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Category: Romantic Literature

Why women don’t like Kierkegaard

by Andrea Elizabeth

Inspired by yesterday’s article, this morning I again, after a long hiatus, picked up Either/Or Part II. Part I was from the point of view of the aesthete, and Part II is from the point of view of the ethicist. Aesthetics by nature are more interesting than ethics. Do is more interesting than don’t. Do opens the realms of possibilities, don’t closes the door. This is probably why Part I is a lot thicker than Part II. I think I must have quit reading after this: “but there is one thing for which I thank God with my whole soul, and that is that she is the only I have ever loved, the first, and there is one thing for which I pray to God with my whole heart, that he will give me the strength never to want o love any other.” (page 9)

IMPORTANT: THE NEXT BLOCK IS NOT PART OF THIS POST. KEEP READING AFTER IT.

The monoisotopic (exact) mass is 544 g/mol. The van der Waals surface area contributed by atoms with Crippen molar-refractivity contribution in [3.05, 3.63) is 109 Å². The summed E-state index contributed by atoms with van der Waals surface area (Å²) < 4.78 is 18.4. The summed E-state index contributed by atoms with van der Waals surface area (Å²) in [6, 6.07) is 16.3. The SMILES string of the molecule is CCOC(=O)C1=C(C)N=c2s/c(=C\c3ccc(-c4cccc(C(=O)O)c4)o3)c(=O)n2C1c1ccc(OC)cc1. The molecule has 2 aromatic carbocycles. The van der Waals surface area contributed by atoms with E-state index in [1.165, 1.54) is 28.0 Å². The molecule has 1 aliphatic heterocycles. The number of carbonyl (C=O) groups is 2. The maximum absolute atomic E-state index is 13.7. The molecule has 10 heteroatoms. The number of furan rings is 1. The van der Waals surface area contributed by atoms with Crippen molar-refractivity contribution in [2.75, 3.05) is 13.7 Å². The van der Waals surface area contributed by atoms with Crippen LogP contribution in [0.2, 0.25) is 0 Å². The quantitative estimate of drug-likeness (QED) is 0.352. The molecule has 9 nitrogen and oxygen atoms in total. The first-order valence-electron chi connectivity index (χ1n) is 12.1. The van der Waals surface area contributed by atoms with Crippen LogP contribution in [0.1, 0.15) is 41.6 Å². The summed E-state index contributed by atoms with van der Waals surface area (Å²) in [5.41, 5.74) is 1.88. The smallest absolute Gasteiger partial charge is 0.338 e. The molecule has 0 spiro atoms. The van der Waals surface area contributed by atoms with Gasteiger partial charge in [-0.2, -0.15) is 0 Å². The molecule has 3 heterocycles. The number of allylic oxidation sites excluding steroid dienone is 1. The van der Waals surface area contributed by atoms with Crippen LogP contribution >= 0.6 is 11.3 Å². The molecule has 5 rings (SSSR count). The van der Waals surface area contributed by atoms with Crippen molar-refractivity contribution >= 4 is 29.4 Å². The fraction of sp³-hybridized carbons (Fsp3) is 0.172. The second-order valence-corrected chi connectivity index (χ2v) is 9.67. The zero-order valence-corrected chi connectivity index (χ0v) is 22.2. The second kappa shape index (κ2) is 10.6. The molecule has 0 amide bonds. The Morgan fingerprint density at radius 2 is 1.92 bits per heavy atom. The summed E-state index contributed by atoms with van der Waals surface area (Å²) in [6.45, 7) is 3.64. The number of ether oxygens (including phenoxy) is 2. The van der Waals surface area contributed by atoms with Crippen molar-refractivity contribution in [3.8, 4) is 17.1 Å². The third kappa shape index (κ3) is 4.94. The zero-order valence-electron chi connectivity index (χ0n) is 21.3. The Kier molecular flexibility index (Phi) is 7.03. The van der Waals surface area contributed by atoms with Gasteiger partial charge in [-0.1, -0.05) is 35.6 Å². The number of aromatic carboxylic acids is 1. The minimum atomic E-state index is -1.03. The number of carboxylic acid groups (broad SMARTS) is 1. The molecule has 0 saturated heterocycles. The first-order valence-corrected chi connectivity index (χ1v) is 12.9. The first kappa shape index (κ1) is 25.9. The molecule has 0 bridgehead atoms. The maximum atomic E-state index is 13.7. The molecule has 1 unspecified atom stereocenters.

To all who find themselves in this ideal arrangement, good for you. Preach on against those of us who did not. Club us over the head for our instability, recklessness, waywardness, dangerousness, immorality, and deservedness of being shunned. There, that was a self-indulgent pity party.

The third reason I’ve put this book at arms’ length is that Kierkegaard was never married. He courted Regina for four years, finally proposed, then dropped her immediately after she accepted. How can he preach about marriage?

But, he is a complicated fellow and deserves more query. Maybe he’s chastising himself as the aesthete? Maybe Part I is his loving himself and Part II is his hating himself? If that’s so, I can be more sympathetic. But this goal, “But now to the subject. There are two things that I must regard as my particular task: to show the esthetic meaning of marriage and to show how the esthetic in it may be retained despite life’s numerous hindrances.” (page 8) Have your cake and eat it too? Sounds like a women’s magazine cover article on keeping your marriage sparkly. So did he break off his own engagement because he didn’t think the aesthetic immediacy of attraction could really be retained? Was this next part himself?: